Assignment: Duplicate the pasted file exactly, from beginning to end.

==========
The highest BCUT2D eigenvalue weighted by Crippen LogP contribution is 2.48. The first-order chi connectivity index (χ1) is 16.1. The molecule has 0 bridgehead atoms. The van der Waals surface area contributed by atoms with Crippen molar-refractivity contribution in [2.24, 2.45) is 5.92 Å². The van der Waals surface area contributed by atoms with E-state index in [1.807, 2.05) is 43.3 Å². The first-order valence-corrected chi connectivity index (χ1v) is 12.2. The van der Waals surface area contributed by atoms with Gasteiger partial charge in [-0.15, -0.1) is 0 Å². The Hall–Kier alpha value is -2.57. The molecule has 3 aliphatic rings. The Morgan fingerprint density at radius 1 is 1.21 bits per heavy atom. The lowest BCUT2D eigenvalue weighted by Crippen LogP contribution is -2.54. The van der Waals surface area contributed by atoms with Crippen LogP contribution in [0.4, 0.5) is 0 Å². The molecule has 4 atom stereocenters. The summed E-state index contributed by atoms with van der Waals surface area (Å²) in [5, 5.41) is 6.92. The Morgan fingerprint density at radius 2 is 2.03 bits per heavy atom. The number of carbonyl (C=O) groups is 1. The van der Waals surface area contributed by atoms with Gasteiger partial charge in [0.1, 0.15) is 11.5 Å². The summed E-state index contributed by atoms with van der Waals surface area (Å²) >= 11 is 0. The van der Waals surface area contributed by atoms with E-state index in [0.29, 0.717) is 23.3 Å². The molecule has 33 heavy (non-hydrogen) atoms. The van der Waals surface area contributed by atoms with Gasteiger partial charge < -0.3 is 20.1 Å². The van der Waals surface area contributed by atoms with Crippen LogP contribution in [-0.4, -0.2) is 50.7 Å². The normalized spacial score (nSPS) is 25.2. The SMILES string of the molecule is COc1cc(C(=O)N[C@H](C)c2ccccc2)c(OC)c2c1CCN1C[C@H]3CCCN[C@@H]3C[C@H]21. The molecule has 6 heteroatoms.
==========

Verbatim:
The highest BCUT2D eigenvalue weighted by Crippen LogP contribution is 2.48. The first-order chi connectivity index (χ1) is 16.1. The molecule has 0 bridgehead atoms. The van der Waals surface area contributed by atoms with Crippen molar-refractivity contribution in [2.24, 2.45) is 5.92 Å². The van der Waals surface area contributed by atoms with E-state index in [1.807, 2.05) is 43.3 Å². The first-order valence-corrected chi connectivity index (χ1v) is 12.2. The van der Waals surface area contributed by atoms with Gasteiger partial charge in [-0.15, -0.1) is 0 Å². The Hall–Kier alpha value is -2.57. The molecule has 3 aliphatic rings. The Morgan fingerprint density at radius 1 is 1.21 bits per heavy atom. The lowest BCUT2D eigenvalue weighted by Crippen LogP contribution is -2.54. The van der Waals surface area contributed by atoms with Crippen LogP contribution in [0.4, 0.5) is 0 Å². The molecule has 4 atom stereocenters. The summed E-state index contributed by atoms with van der Waals surface area (Å²) in [5, 5.41) is 6.92. The Morgan fingerprint density at radius 2 is 2.03 bits per heavy atom. The number of carbonyl (C=O) groups is 1. The van der Waals surface area contributed by atoms with Gasteiger partial charge in [0.1, 0.15) is 11.5 Å². The summed E-state index contributed by atoms with van der Waals surface area (Å²) >= 11 is 0. The van der Waals surface area contributed by atoms with E-state index in [0.29, 0.717) is 23.3 Å². The molecule has 33 heavy (non-hydrogen) atoms. The van der Waals surface area contributed by atoms with Gasteiger partial charge < -0.3 is 20.1 Å². The van der Waals surface area contributed by atoms with Crippen LogP contribution in [-0.4, -0.2) is 50.7 Å². The normalized spacial score (nSPS) is 25.2. The SMILES string of the molecule is COc1cc(C(=O)N[C@H](C)c2ccccc2)c(OC)c2c1CCN1C[C@H]3CCCN[C@@H]3C[C@H]21. The molecule has 6 heteroatoms.